How 20-Something’s Fare Rough Times: Some of Us Go Home, Others Wish They Had One

Dec 6th, 2010 | By | Category: Trends To Watch

I recommend looking through two timely articles that underscore the coming of age experience of today’s youth in a torpid economy. The first article, from the New York Times Magazine, highlights the modern trend of huge numbers of nest-ridden and unemployed baccalaureates, a.k.a. “boomerang” youth. And the other, from the San Francisco Bay Guardian, illuminates the difficulties of young adults in San Francisco who are not as well-off as their middle class, college-educated peers, and who are likely to not only be unemployed in this recession, but also end up displaced by urban developments, disconnected from social services, become homeless, or wind-up incarcerated.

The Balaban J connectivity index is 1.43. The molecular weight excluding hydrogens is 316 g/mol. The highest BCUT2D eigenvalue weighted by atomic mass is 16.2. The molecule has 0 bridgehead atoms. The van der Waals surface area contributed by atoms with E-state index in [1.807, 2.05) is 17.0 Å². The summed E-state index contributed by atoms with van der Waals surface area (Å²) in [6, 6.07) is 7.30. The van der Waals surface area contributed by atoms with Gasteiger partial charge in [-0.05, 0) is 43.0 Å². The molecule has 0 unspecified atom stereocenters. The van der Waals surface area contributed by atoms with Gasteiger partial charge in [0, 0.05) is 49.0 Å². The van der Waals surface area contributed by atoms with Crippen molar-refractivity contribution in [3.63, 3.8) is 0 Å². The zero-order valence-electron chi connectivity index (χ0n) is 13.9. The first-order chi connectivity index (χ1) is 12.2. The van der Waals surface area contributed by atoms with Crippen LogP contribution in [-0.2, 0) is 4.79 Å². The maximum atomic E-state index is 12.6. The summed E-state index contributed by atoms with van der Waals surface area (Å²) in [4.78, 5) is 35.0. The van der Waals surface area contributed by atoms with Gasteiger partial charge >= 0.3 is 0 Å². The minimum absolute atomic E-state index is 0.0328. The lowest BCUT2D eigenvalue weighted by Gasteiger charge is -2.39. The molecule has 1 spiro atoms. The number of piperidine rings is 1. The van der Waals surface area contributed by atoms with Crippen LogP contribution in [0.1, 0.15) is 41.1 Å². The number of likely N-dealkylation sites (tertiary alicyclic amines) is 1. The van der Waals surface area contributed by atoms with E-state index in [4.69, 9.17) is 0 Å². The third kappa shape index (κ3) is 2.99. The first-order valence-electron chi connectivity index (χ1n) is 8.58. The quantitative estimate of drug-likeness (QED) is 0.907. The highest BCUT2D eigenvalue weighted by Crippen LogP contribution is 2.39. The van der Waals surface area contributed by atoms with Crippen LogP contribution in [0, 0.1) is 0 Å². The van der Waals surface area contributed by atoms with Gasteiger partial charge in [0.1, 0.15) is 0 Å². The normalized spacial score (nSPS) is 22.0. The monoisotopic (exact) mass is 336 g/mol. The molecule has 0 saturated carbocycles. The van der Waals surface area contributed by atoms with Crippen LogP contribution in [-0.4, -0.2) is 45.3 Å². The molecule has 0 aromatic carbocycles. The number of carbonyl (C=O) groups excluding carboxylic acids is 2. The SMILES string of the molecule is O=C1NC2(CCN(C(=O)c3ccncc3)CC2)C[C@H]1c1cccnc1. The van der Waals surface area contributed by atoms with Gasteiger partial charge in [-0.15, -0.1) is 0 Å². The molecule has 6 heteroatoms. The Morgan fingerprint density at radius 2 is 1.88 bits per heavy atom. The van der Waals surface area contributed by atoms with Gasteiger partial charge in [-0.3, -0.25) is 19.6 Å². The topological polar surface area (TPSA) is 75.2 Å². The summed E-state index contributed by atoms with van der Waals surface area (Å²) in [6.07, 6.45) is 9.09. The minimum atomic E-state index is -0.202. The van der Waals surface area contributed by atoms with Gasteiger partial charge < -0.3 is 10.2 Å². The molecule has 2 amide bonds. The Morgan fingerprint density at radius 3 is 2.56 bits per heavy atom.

As the first article addresses, the distinct stage of life “adolescence,” and the appropriate institutions and networks of support to match the specific needs of this stage of life, was socially constructed after the economic changes of the last century. The important discussion to take away from the two articles surrounds the issue of how the economic, social, and cultural blurring of adolescence and adulthood in today’s world–now at work in all levels of the social strata–should affect the present institutions and networks of support (i.e. child welfare, higher education, and workforce development) for groups of young people who need us the most to become healthy adults, indispensable parts of their own communities, and future civic leaders.

By Justin Slaughter, TAYSF

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